Posted: Thursday April 13, 2006 10:15AM; Updated: Friday April 14, 2006 12:02PM
Steve Slaton had a Sugar Bowl-record 204 yards in the Mountaineers' victory.
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Thus, Rodriguez's mantra. "One of the reasons we had so much success last year was the young guys were so hungry to prove themselves," he said. "We need them to stay hungry."
He also needs them to develop some other aspects of their games.
Rodriguez's spread offense has always centered around the running attack, but rarely more so than last season, when West Virginia passed for just 116.5 yards per game, fewer than any team but Rice, which runs the triple option. Opponents will undoubtedly be loading up against the run this fall, making it critical for White, now entering his third year in the program, to become more comfortable as a passer. It should help that White will be working with experienced receivers, including top pass catchers Brandon Myles and Darius Reynaud.
"We have talent there," said Rodriguez. "Now what we're looking for is more big plays."
Defensively, spring has been about finding new playmakers in WVU's most depleted area -- the secondary, where three-year starting safeties Mike Lorello and Jahmile Addae as well as starting cornerbacks Dee McCann and Anthony Mims have graduated. Speed is a necessity in coordinator Jeff Casteel's 4-2-5 defense. To that end, junior cornerback Antonio Lewis, the Mountaineers' top kick returner, and redshirt freshman safety Quinton Andrews will be counted on to play key roles.
"We think we may be able to be a little faster on defense than we were last year," said Rodriguez. "They don't have the experience yet, but they're coming along."
Speed is the operative word around Morgantown these days. Budding friends Slaton and White recently staged a 60-yard race to determine once and for all who is faster. Slaton beat White by one one-hundredth of a second -- 6.32 to 6.33. Will there be a rematch? "Someday," said White.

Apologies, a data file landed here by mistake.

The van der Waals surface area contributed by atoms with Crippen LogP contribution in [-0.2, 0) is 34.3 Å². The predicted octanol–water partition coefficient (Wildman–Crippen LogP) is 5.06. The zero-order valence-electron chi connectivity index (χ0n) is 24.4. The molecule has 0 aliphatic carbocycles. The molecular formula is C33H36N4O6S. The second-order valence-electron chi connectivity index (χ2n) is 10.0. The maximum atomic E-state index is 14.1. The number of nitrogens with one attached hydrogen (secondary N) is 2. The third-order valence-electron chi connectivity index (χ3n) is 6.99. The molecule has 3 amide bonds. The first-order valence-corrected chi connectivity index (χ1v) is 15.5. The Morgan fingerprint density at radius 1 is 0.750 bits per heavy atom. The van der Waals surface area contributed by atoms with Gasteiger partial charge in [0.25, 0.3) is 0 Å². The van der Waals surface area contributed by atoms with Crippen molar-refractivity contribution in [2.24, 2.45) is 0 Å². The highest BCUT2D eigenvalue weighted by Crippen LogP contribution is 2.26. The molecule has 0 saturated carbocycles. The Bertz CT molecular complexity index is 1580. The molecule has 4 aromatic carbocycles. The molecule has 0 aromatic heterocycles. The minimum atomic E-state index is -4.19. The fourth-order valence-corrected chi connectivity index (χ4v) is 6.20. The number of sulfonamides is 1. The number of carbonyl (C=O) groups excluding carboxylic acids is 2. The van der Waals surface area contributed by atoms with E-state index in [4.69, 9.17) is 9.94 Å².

If the Mountaineers are to adhere to Rodriguez's wishes of staying humble, it will be up to their sophomore stars to set the tone. Both are low-key, soft-spoken individuals who by all accounts handled the hoopla surrounding their rapid ascension last season in stride. The Mountaineers have been under the watchful eye of their coaches since nearly the day they returned from Atlanta, first in winter conditioning and now spring drills, but after Saturday's Gold-Blue Game they face four long months until the start of fall camp. The burden of staying humble and hungry will fall entirely on their shoulders.
"I understand the high expectations, but we still need to be a blue-collar team," said Rodriguez. "Sure, we've got talent, but we're not a team that can go out there, screw up and win. The pressure's on us to approach everything the same way we always have."
The Mountaineers' much-anticipated rematch with Louisville isn't until Nov. 2. There's still plenty of time for the pressure to build.